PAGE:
My, what a summer—unexpected flooding in central and southern Alberta, oil rail tankers exploding in Lac-Mégantic, devastating that small rural town in Quebec, record-setting heat waves in several parts of the country.
Catastrophic events like these can lead one to think we are in the midst of some kind of Apocalypse—not only here in Canada, but globally as fires ravage a Bangladesh clothing factory, killing hundreds of unprotected workers; fighting and violence continue to rock two Middle East countries—Syria and Egypt.
The news is so grim, one is tempted to turn off the TV and escape from the ubiquitous internet and social media chatter to some tiny peaceful island somewhere to regain one’s centring and tranquillity.
This is not an option, however, and as engaged Christians we cannot escape our obligation to, as the ancient prophet Micah instructed, “do justice, love mercy and walk humbly with our God” in the midst of our vulnerability. These fast-moving events give us an opportunity, like no other, to bring healing and hope to our suffering neighbours.
The nature of these tragedies remind us, once again, that, even though we may not be victims of specific events, or happen to be in the path of nature’s wrath, or living in areas of constant political instability, we are caught up in the human web of cause and effect, whether we are Christian, Jew, Muslim, Sikh, Buddhist or secularist.
Herein lies the requirement of humility. These are not teachable moments about God’s judgement (as one letter writer wanted to suggest), but of God’s mercy and our obligation to do justice—to join as a Mennonite Disaster Service volunteer in cleaning up the mud and debris from our sisters and brothers homes in High River, Alberta, or to teach English to poor Egyptian children and youth in Beni Suef, Egypt as Isaac Friesen and Wanda Wall are doing to break down the walls of the religious divide.
It is a reminder when we buy that $12.95 shirt that says “Made in Bangladesh” that some poor family member probably got less than 50 cents to sew it; that when the flood waters inundate a developing urban area in a prosperous province that our unquenchable appetite for fossil fuels and for the latest upgrade to our smart phones is a disregard for climate change and the closing of our eyes to ruthless child labour in the mines of Zambia or the Democratic Republic of Congo.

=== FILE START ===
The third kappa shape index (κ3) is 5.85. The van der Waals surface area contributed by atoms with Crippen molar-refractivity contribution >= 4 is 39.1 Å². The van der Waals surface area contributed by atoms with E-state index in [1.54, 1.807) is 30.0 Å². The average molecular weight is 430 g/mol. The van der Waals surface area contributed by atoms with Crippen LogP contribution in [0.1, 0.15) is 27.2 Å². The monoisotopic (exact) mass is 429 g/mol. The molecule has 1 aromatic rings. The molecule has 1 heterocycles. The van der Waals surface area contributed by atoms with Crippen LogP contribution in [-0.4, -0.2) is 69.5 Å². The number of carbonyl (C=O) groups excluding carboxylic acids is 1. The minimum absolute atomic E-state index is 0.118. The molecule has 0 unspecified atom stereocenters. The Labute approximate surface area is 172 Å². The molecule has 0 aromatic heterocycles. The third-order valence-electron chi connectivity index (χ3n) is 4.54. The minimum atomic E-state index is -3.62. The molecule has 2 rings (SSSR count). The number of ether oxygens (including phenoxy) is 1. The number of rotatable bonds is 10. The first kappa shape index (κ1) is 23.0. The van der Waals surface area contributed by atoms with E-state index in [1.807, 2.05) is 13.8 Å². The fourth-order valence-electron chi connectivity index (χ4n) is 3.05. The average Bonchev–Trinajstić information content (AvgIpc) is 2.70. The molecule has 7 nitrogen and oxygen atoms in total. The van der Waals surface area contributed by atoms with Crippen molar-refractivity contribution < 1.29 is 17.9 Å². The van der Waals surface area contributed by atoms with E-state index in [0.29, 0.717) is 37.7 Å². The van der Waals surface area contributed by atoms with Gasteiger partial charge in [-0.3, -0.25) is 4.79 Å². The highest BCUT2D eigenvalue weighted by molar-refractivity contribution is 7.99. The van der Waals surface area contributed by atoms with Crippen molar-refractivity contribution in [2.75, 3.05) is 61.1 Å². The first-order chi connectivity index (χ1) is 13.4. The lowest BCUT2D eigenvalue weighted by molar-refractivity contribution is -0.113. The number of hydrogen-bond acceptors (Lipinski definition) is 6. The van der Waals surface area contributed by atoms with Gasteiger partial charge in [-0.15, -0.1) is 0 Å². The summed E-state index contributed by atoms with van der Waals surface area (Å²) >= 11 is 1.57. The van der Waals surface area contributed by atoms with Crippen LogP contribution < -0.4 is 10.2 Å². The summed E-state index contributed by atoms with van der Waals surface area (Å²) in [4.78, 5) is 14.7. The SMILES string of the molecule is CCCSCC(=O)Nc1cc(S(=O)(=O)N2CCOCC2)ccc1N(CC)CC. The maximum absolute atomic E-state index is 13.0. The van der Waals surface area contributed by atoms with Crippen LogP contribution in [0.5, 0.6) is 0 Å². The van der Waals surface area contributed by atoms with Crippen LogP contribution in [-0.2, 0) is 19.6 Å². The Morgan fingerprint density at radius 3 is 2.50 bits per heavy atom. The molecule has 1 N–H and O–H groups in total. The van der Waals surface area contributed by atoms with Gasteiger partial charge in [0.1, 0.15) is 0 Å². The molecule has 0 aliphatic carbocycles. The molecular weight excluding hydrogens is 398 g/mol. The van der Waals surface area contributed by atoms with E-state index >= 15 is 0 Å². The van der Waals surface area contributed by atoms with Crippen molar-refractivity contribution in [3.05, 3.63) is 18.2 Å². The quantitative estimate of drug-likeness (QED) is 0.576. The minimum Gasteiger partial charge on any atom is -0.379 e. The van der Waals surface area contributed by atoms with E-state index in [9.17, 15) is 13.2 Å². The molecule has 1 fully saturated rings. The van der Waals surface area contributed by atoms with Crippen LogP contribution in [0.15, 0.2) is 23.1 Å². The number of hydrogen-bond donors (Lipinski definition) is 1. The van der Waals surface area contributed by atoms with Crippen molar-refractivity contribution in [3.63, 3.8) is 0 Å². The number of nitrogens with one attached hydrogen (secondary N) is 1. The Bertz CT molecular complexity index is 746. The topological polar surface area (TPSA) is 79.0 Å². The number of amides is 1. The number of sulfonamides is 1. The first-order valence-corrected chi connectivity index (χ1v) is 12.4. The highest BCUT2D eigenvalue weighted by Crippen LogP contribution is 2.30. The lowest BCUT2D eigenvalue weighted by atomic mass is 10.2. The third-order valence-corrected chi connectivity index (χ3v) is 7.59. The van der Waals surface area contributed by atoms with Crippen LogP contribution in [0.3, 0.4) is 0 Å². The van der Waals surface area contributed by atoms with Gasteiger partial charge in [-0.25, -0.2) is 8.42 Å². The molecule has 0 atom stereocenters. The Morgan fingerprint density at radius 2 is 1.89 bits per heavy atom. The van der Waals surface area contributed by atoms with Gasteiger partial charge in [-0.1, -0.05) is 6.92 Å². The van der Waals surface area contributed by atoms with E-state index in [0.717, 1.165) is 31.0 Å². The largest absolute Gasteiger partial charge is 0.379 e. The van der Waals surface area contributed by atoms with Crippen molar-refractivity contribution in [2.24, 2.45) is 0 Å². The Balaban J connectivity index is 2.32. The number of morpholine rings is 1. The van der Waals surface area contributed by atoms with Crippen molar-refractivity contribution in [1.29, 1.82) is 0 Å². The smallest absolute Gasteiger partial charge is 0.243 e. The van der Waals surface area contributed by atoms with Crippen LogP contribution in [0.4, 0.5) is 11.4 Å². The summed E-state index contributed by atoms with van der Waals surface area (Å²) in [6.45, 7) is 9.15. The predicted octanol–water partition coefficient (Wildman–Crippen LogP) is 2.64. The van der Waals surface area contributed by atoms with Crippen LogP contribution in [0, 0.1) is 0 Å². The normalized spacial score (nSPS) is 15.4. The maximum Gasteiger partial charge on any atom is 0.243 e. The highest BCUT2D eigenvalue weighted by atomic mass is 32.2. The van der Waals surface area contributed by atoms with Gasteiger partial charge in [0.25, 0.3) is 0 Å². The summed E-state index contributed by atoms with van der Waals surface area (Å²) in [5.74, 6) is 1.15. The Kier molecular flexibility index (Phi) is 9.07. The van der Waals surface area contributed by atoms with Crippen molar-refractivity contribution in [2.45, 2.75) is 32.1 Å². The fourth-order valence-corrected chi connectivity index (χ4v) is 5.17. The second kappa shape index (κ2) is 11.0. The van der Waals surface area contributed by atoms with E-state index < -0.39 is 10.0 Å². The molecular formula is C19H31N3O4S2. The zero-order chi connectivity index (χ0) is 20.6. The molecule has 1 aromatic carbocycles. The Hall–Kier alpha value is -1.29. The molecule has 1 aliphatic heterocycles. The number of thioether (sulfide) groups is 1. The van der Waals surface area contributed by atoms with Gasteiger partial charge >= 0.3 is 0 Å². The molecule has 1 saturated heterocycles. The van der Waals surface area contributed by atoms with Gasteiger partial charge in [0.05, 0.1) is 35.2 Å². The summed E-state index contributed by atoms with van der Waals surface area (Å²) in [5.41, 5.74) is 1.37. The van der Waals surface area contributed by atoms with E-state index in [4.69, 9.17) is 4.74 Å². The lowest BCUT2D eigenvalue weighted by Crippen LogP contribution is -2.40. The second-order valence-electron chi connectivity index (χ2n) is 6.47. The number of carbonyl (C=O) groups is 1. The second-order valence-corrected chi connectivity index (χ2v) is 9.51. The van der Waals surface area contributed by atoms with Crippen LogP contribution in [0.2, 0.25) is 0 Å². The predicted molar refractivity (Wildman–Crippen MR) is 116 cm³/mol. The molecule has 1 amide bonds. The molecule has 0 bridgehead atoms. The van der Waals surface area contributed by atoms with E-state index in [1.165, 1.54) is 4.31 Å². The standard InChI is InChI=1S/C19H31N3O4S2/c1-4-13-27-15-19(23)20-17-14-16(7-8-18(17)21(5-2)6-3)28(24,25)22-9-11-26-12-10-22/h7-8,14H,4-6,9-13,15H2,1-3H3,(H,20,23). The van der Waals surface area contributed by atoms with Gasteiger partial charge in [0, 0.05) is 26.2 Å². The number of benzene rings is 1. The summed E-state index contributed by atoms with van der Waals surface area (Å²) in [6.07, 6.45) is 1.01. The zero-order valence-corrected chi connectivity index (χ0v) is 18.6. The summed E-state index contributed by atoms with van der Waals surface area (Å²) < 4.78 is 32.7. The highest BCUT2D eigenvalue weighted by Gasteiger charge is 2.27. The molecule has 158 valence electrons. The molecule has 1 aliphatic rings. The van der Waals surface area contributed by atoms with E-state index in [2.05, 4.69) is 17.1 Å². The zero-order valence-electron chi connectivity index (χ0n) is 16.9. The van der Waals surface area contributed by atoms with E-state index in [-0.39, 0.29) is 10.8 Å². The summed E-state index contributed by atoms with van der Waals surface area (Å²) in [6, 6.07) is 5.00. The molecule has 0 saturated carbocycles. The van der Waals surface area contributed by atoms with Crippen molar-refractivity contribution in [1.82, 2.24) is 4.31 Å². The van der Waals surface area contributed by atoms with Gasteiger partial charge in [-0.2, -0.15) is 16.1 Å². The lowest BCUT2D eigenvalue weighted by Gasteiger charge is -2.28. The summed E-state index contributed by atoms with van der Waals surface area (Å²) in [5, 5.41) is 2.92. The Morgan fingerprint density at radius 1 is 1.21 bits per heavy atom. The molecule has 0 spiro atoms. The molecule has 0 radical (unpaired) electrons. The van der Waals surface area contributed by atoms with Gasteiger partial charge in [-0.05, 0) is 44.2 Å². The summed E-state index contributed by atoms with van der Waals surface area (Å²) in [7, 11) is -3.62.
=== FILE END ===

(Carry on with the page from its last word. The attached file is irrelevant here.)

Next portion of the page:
Or just when Canadians look smugly at the rampant racism evident in their neighbour to the south, as was evident in the Zimmerman/Martin trial in Florida, they read the revelation of the Canadian government systematically starving indigenous adults and children in nutritional experiments during the 1940s.
While we, as a faith community, are not directly responsible for these horrific injustices, we, in a real way, become complicit with our living standards and keeping our distance from these realities. And when we see calamity as opportunities for justice, mercy and humility—not God’s judgment—we ourselves are changed.
A significant component of our conversion is that a fatalistic view of ourselves and our world is redeemed and changed from seeing God as an angry judge to experiencing a God of love and mercy, “not willing that any should perish.” It is in this spirit that we address, with humility, the victims of nature’s wrath and those suffering from man-made catastrophes.
Hostetler joins staff as Advertising Representative
D. Michael Hostetler, of Kitchener, joins the Canadian Mennonite staff as its Advertising Representative. “Growing up as the oldest of five in a missionary family to Brazil,” says Michael, “the Mennonite church has always been at the centre of my life. It was in my university years that I embraced the Anabaptist understanding of what it means to follow Jesus in everyday life. We live in a complicated world filled with technology and bombarded by information.
I am pleased to join a team committed to this vision as followers of Jesus.” As a self-employed producer and communications consultant, he also brings video and website skills to the position. He replaces Graeme Stemp-Morlock.